Glen Jean, West Virginia
Glen Jean, West Virginia
Fayette County, West Virginia
I first stumbled upon this massive industrial site late in the summer of 2016. I didn’t have my camera with me nor had any idea what it’s former function was at the time. So I snapped a few shots with my phone and jotted down the location as a reminder to return. It was the first of October before I made it back. I wandered around the site snapping photos and drinking cans of beer I had stuffed in my camera bag. It was late in the afternoon, the sun began to set and the wind began to chill. I must say it was one of the most relaxing evenings ever. I still have some research to do along with processing quite a few photos from various visits over the past few months. All I know as of now is that it was a sawmill that possibly shut down around 2012-2013, but why it shut down is the mystery to me. This particular company appears to still be operational and successful with other mills all across West Virginia, so I’m wondering why this one location went under?
It’s not odd at all to have a connection with a home, a place where bits of your life happened. But what about a home that you have no personal connection to other than noticing it’s sheer beauty peering out from amongst a thick blanket of trees? I cannot even begin to explain the flood of excitement and admiration that washed over me the first time I spotted the house I will from here on out refer to as Margaret. Like with most places I find, I was out on a random weekend drive. While speeding down Route 2 in Mason County, West Virginia toward Point Pleasant, a road I’ve been down countless times, something in the distance caught my eye that I had never noticed. I quickly turned around and headed off the main road, dropped my car into 2nd gear and began to slowly ascend up a narrow one lane back road. As I grew closer and the trees parted, I simply could not believe what laid upon my gaze. How could something so beautiful and majestic just be sitting here all alone? Needless to say I immediately fell in love with this antebellum gem. Dozens of questions about this place flooded my curious mind as I drove up the muddy and narrow driveway. That was in December 2015.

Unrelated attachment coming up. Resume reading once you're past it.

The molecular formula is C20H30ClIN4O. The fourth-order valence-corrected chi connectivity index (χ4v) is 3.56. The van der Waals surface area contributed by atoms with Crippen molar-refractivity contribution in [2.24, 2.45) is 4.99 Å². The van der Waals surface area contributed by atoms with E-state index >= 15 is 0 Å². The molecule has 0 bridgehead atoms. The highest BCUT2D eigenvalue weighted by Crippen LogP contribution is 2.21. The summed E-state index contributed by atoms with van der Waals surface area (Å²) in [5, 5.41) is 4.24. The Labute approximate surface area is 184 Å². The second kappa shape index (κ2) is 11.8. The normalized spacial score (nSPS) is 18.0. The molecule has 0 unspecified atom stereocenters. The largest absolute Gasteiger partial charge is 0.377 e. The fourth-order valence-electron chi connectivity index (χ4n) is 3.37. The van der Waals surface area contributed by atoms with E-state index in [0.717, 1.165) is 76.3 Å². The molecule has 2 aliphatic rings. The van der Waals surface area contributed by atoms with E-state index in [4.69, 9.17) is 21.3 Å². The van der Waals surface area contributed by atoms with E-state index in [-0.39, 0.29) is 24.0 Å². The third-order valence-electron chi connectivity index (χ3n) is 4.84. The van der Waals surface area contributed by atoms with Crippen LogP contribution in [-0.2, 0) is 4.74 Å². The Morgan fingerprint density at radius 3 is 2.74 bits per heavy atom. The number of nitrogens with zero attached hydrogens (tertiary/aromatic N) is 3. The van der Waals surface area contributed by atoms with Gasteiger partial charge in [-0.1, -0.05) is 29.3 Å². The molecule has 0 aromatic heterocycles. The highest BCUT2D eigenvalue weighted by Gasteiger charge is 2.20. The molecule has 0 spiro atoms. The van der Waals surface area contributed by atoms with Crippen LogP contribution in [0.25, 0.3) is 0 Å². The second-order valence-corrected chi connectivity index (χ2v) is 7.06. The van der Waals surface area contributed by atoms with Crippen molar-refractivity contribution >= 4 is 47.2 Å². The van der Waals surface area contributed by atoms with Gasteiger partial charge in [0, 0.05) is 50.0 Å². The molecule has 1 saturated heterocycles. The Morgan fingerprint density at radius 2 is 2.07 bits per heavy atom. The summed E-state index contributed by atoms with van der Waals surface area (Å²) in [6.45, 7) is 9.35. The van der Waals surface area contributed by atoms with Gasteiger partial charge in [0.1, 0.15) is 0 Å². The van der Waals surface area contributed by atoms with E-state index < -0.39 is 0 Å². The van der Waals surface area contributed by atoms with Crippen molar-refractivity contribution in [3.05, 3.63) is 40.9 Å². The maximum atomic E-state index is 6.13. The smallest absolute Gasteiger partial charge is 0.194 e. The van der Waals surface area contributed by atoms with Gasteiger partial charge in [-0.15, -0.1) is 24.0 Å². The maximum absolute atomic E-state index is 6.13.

Over the past year or so I’ve been periodically making the 45 minute drive to shoot photos of Margaret. No matter what my mood she always made me feel better. I don’t know why I immediately felt such a strong connection with a home that I’ve never lived in. Perhaps she knew I would be coming along one day and admire her how someone once had. I sure as hell can’t fathom why someone would leave her behind. Sadly while on a recent visit, that same moment of laying eyes on her as the trees parted that made me fall in love, this time made my heart fall to the pit of my stomach. At first glance at a distance I thought maybe someone was demolishing the home. As I drove closer I realized that it was far worse. Margaret had been torched. I looked at my girlfriend and just kept saying “No! No! No!” as we drove closer. How!? Why?! I had just visited a few weeks prior and everything was fine. Judging by what’s left (or rather lack there of) it appears she burned for a while. Who the hell would do something like this? One thing is for certain, I will miss Margaret dearly.
in rust I trust
Recently I took a sunday afternoon drive to Clendenin, West Virginia. Clendenin is a town in Kanawha County that was one of many areas that were affected by the flooding that occurred last summer when around 10 inches of rain fell in a 12 hour period. When it was all said and done 23 people lost their lives, 6 of those being in Kanawha County. It was one of the worst floods in West Virginia history and the deadliest flash flood in the US since the 2010 flooding in Tennessee. The destruction was so severe and widespread that the governor declared a state of emergency for 44 of the 55 counties in West Virginia.